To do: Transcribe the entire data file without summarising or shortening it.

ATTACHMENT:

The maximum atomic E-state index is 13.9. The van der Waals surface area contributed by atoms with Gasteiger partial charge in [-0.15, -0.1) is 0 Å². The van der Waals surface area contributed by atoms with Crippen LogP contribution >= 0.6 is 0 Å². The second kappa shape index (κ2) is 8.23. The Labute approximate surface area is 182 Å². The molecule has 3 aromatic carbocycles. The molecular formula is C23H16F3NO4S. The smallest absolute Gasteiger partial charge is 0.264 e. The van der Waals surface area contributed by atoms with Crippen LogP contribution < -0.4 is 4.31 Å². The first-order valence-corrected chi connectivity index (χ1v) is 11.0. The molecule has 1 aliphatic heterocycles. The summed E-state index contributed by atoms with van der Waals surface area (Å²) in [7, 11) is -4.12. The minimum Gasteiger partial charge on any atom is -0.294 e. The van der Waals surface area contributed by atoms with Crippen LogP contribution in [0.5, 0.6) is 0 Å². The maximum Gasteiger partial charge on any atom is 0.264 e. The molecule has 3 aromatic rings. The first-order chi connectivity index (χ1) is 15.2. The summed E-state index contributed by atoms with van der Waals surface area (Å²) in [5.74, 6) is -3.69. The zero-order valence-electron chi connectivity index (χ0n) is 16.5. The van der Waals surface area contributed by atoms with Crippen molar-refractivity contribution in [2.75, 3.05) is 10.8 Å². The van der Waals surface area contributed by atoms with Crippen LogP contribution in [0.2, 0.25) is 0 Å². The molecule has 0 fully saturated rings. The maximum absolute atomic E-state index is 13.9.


The maximum atomic E-state index is 13.9. The van der Waals surface area contributed by atoms with Gasteiger partial charge in [-0.15, -0.1) is 0 Å². The van der Waals surface area contributed by atoms with Crippen LogP contribution >= 0.6 is 0 Å². The second kappa shape index (κ2) is 8.23. The Labute approximate surface area is 182 Å². The molecule has 3 aromatic carbocycles. The molecular formula is C23H16F3NO4S. The smallest absolute Gasteiger partial charge is 0.264 e. The van der Waals surface area contributed by atoms with Crippen LogP contribution < -0.4 is 4.31 Å². The first-order valence-corrected chi connectivity index (χ1v) is 11.0. The molecule has 1 aliphatic heterocycles. The summed E-state index contributed by atoms with van der Waals surface area (Å²) in [7, 11) is -4.12. The minimum Gasteiger partial charge on any atom is -0.294 e. The van der Waals surface area contributed by atoms with Crippen LogP contribution in [0.5, 0.6) is 0 Å². The maximum Gasteiger partial charge on any atom is 0.264 e. The molecule has 3 aromatic rings. The first-order chi connectivity index (χ1) is 15.2. The summed E-state index contributed by atoms with van der Waals surface area (Å²) in [5.74, 6) is -3.69. The zero-order valence-electron chi connectivity index (χ0n) is 16.5. The van der Waals surface area contributed by atoms with Crippen molar-refractivity contribution in [2.75, 3.05) is 10.8 Å². The van der Waals surface area contributed by atoms with Crippen LogP contribution in [0.2, 0.25) is 0 Å². The molecule has 0 fully saturated rings. The maximum absolute atomic E-state index is 13.9.